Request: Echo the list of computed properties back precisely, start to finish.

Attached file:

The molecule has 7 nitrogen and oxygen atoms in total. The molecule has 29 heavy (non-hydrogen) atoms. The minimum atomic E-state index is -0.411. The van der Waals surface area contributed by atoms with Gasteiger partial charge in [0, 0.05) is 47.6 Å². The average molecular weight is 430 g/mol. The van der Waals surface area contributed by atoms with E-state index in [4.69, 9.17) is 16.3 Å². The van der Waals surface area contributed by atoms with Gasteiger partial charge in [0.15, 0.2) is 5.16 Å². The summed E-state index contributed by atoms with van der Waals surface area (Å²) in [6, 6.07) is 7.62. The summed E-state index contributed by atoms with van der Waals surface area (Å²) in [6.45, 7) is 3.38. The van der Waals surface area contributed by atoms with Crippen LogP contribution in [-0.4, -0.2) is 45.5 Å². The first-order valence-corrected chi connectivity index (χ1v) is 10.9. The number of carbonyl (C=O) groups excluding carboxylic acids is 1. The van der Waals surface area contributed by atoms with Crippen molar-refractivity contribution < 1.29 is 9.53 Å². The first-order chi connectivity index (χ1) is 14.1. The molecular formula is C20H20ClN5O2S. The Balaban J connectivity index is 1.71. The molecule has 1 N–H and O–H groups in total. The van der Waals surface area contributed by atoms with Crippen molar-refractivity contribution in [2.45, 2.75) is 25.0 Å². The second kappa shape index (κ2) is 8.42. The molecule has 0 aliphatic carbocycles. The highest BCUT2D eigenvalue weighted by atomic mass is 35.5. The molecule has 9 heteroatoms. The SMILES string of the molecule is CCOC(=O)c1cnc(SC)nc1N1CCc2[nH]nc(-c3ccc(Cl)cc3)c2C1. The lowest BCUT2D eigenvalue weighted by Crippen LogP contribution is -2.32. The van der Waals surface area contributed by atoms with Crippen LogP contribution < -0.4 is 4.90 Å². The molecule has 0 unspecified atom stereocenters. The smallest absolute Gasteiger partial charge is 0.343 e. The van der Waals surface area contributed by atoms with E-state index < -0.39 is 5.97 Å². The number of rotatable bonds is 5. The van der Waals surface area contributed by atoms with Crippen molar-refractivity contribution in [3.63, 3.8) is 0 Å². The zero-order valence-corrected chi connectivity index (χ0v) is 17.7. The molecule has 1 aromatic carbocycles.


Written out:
The molecule has 7 nitrogen and oxygen atoms in total. The molecule has 29 heavy (non-hydrogen) atoms. The minimum atomic E-state index is -0.411. The van der Waals surface area contributed by atoms with Gasteiger partial charge in [0, 0.05) is 47.6 Å². The average molecular weight is 430 g/mol. The van der Waals surface area contributed by atoms with E-state index in [4.69, 9.17) is 16.3 Å². The van der Waals surface area contributed by atoms with Gasteiger partial charge in [0.15, 0.2) is 5.16 Å². The summed E-state index contributed by atoms with van der Waals surface area (Å²) in [6, 6.07) is 7.62. The summed E-state index contributed by atoms with van der Waals surface area (Å²) in [6.45, 7) is 3.38. The van der Waals surface area contributed by atoms with Crippen LogP contribution in [-0.4, -0.2) is 45.5 Å². The first-order valence-corrected chi connectivity index (χ1v) is 10.9. The number of carbonyl (C=O) groups excluding carboxylic acids is 1. The van der Waals surface area contributed by atoms with Crippen molar-refractivity contribution < 1.29 is 9.53 Å². The first-order chi connectivity index (χ1) is 14.1. The molecular formula is C20H20ClN5O2S. The Balaban J connectivity index is 1.71. The molecule has 1 N–H and O–H groups in total. The van der Waals surface area contributed by atoms with Crippen molar-refractivity contribution in [2.45, 2.75) is 25.0 Å². The second kappa shape index (κ2) is 8.42. The molecule has 0 aliphatic carbocycles. The highest BCUT2D eigenvalue weighted by atomic mass is 35.5. The molecule has 9 heteroatoms. The SMILES string of the molecule is CCOC(=O)c1cnc(SC)nc1N1CCc2[nH]nc(-c3ccc(Cl)cc3)c2C1. The lowest BCUT2D eigenvalue weighted by Crippen LogP contribution is -2.32. The van der Waals surface area contributed by atoms with Crippen LogP contribution < -0.4 is 4.90 Å². The molecule has 0 unspecified atom stereocenters. The smallest absolute Gasteiger partial charge is 0.343 e. The van der Waals surface area contributed by atoms with E-state index < -0.39 is 5.97 Å². The number of rotatable bonds is 5. The van der Waals surface area contributed by atoms with Crippen molar-refractivity contribution in [3.63, 3.8) is 0 Å². The zero-order valence-corrected chi connectivity index (χ0v) is 17.7. The molecule has 1 aromatic carbocycles.